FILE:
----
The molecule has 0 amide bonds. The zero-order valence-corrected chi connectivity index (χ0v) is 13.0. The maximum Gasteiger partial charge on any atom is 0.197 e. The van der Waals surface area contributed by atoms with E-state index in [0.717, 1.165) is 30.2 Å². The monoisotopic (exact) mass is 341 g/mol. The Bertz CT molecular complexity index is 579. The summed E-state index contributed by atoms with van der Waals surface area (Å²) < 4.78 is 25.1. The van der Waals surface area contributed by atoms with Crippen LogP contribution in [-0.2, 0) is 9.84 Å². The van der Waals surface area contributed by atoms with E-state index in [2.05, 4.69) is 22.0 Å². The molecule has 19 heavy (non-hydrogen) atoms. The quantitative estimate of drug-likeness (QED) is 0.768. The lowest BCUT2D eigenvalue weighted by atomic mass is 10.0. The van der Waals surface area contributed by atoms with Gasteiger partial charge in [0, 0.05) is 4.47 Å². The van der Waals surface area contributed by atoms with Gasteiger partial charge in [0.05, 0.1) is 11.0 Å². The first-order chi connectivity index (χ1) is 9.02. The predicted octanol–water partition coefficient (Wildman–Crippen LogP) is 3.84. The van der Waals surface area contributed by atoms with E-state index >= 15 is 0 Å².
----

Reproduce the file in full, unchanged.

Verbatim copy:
The molecule has 0 amide bonds. The zero-order valence-corrected chi connectivity index (χ0v) is 13.0. The maximum Gasteiger partial charge on any atom is 0.197 e. The van der Waals surface area contributed by atoms with E-state index in [0.717, 1.165) is 30.2 Å². The monoisotopic (exact) mass is 341 g/mol. The Bertz CT molecular complexity index is 579. The summed E-state index contributed by atoms with van der Waals surface area (Å²) < 4.78 is 25.1. The van der Waals surface area contributed by atoms with Crippen LogP contribution in [-0.2, 0) is 9.84 Å². The van der Waals surface area contributed by atoms with E-state index in [2.05, 4.69) is 22.0 Å². The molecule has 19 heavy (non-hydrogen) atoms. The quantitative estimate of drug-likeness (QED) is 0.768. The lowest BCUT2D eigenvalue weighted by atomic mass is 10.0. The van der Waals surface area contributed by atoms with Gasteiger partial charge in [0, 0.05) is 4.47 Å². The van der Waals surface area contributed by atoms with Gasteiger partial charge in [0.05, 0.1) is 11.0 Å². The first-order chi connectivity index (χ1) is 9.02. The predicted octanol–water partition coefficient (Wildman–Crippen LogP) is 3.84. The van der Waals surface area contributed by atoms with E-state index >= 15 is 0 Å².